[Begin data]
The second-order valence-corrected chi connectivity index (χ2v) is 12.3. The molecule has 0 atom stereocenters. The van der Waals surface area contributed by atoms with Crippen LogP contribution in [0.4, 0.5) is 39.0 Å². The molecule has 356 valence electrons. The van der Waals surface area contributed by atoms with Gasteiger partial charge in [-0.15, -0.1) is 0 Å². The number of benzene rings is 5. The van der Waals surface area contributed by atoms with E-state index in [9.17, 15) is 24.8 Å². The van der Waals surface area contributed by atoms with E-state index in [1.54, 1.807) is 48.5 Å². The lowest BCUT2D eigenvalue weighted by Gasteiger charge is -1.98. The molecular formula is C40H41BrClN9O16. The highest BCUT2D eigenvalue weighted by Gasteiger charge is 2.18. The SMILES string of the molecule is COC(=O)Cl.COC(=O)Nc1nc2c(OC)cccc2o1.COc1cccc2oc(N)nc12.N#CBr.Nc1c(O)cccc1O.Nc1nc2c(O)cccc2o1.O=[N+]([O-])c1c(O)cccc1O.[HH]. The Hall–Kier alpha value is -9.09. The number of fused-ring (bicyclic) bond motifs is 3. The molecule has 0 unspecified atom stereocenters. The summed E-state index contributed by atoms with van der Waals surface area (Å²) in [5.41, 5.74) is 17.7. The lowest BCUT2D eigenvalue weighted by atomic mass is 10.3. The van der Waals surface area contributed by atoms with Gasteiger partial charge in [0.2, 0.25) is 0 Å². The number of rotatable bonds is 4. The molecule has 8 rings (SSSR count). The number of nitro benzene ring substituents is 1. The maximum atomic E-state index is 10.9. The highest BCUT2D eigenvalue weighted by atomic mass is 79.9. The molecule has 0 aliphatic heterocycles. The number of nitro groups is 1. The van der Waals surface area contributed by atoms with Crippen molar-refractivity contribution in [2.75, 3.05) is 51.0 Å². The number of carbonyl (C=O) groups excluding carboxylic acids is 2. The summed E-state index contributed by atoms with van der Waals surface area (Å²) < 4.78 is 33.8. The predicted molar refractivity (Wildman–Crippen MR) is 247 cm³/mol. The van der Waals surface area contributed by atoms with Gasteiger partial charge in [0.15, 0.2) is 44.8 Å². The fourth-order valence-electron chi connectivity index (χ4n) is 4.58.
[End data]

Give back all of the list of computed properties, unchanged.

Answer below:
The second-order valence-corrected chi connectivity index (χ2v) is 12.3. The molecule has 0 atom stereocenters. The van der Waals surface area contributed by atoms with Crippen LogP contribution in [0.4, 0.5) is 39.0 Å². The molecule has 356 valence electrons. The van der Waals surface area contributed by atoms with Gasteiger partial charge in [-0.15, -0.1) is 0 Å². The number of benzene rings is 5. The van der Waals surface area contributed by atoms with E-state index in [9.17, 15) is 24.8 Å². The van der Waals surface area contributed by atoms with E-state index in [1.54, 1.807) is 48.5 Å². The lowest BCUT2D eigenvalue weighted by Gasteiger charge is -1.98. The molecular formula is C40H41BrClN9O16. The highest BCUT2D eigenvalue weighted by Gasteiger charge is 2.18. The SMILES string of the molecule is COC(=O)Cl.COC(=O)Nc1nc2c(OC)cccc2o1.COc1cccc2oc(N)nc12.N#CBr.Nc1c(O)cccc1O.Nc1nc2c(O)cccc2o1.O=[N+]([O-])c1c(O)cccc1O.[HH]. The Hall–Kier alpha value is -9.09. The number of fused-ring (bicyclic) bond motifs is 3. The molecule has 0 unspecified atom stereocenters. The summed E-state index contributed by atoms with van der Waals surface area (Å²) in [5.41, 5.74) is 17.7. The lowest BCUT2D eigenvalue weighted by atomic mass is 10.3. The van der Waals surface area contributed by atoms with Gasteiger partial charge in [0.2, 0.25) is 0 Å². The number of rotatable bonds is 4. The molecule has 8 rings (SSSR count). The number of nitro benzene ring substituents is 1. The maximum atomic E-state index is 10.9. The highest BCUT2D eigenvalue weighted by atomic mass is 79.9. The molecule has 0 aliphatic heterocycles. The number of nitro groups is 1. The van der Waals surface area contributed by atoms with Crippen molar-refractivity contribution in [2.75, 3.05) is 51.0 Å². The number of carbonyl (C=O) groups excluding carboxylic acids is 2. The summed E-state index contributed by atoms with van der Waals surface area (Å²) < 4.78 is 33.8. The predicted molar refractivity (Wildman–Crippen MR) is 247 cm³/mol. The van der Waals surface area contributed by atoms with Gasteiger partial charge in [0.15, 0.2) is 44.8 Å². The fourth-order valence-electron chi connectivity index (χ4n) is 4.58.